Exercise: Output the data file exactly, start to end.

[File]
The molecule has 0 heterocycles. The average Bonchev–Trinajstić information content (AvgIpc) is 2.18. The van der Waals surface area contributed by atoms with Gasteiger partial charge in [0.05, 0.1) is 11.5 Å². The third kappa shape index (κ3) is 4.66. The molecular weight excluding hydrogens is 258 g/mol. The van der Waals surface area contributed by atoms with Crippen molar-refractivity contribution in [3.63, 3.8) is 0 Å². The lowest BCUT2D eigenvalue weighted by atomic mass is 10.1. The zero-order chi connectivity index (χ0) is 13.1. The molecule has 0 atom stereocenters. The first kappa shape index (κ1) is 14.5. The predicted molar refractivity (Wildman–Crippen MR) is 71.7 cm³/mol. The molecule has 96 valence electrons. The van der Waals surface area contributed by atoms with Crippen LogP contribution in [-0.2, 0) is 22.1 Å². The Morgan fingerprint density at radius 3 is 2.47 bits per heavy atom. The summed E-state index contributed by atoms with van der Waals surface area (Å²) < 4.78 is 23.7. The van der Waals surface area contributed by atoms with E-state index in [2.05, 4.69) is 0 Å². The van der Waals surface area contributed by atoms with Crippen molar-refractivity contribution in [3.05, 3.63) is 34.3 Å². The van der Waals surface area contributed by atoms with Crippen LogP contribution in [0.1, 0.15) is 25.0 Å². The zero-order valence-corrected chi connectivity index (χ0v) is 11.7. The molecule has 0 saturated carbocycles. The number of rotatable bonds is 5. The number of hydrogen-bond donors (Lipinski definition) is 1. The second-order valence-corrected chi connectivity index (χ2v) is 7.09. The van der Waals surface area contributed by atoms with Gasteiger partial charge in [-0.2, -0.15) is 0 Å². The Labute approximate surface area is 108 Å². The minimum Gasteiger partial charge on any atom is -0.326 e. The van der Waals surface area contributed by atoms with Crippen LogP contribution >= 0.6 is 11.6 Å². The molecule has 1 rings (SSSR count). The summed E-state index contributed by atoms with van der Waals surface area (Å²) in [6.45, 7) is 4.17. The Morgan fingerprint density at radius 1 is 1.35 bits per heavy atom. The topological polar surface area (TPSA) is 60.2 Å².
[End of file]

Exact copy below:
The molecule has 0 heterocycles. The average Bonchev–Trinajstić information content (AvgIpc) is 2.18. The van der Waals surface area contributed by atoms with Gasteiger partial charge in [0.05, 0.1) is 11.5 Å². The third kappa shape index (κ3) is 4.66. The molecular weight excluding hydrogens is 258 g/mol. The van der Waals surface area contributed by atoms with Crippen molar-refractivity contribution in [3.63, 3.8) is 0 Å². The lowest BCUT2D eigenvalue weighted by atomic mass is 10.1. The zero-order chi connectivity index (χ0) is 13.1. The molecule has 0 atom stereocenters. The first kappa shape index (κ1) is 14.5. The predicted molar refractivity (Wildman–Crippen MR) is 71.7 cm³/mol. The molecule has 96 valence electrons. The van der Waals surface area contributed by atoms with Crippen LogP contribution in [-0.2, 0) is 22.1 Å². The Morgan fingerprint density at radius 3 is 2.47 bits per heavy atom. The summed E-state index contributed by atoms with van der Waals surface area (Å²) < 4.78 is 23.7. The van der Waals surface area contributed by atoms with E-state index in [2.05, 4.69) is 0 Å². The van der Waals surface area contributed by atoms with Crippen molar-refractivity contribution in [3.05, 3.63) is 34.3 Å². The van der Waals surface area contributed by atoms with Crippen LogP contribution in [0.1, 0.15) is 25.0 Å². The zero-order valence-corrected chi connectivity index (χ0v) is 11.7. The molecule has 0 saturated carbocycles. The number of rotatable bonds is 5. The number of hydrogen-bond donors (Lipinski definition) is 1. The second-order valence-corrected chi connectivity index (χ2v) is 7.09. The van der Waals surface area contributed by atoms with Gasteiger partial charge in [-0.2, -0.15) is 0 Å². The Labute approximate surface area is 108 Å². The minimum Gasteiger partial charge on any atom is -0.326 e. The van der Waals surface area contributed by atoms with Crippen LogP contribution >= 0.6 is 11.6 Å². The molecule has 1 rings (SSSR count). The summed E-state index contributed by atoms with van der Waals surface area (Å²) in [6.45, 7) is 4.17. The Morgan fingerprint density at radius 1 is 1.35 bits per heavy atom. The topological polar surface area (TPSA) is 60.2 Å².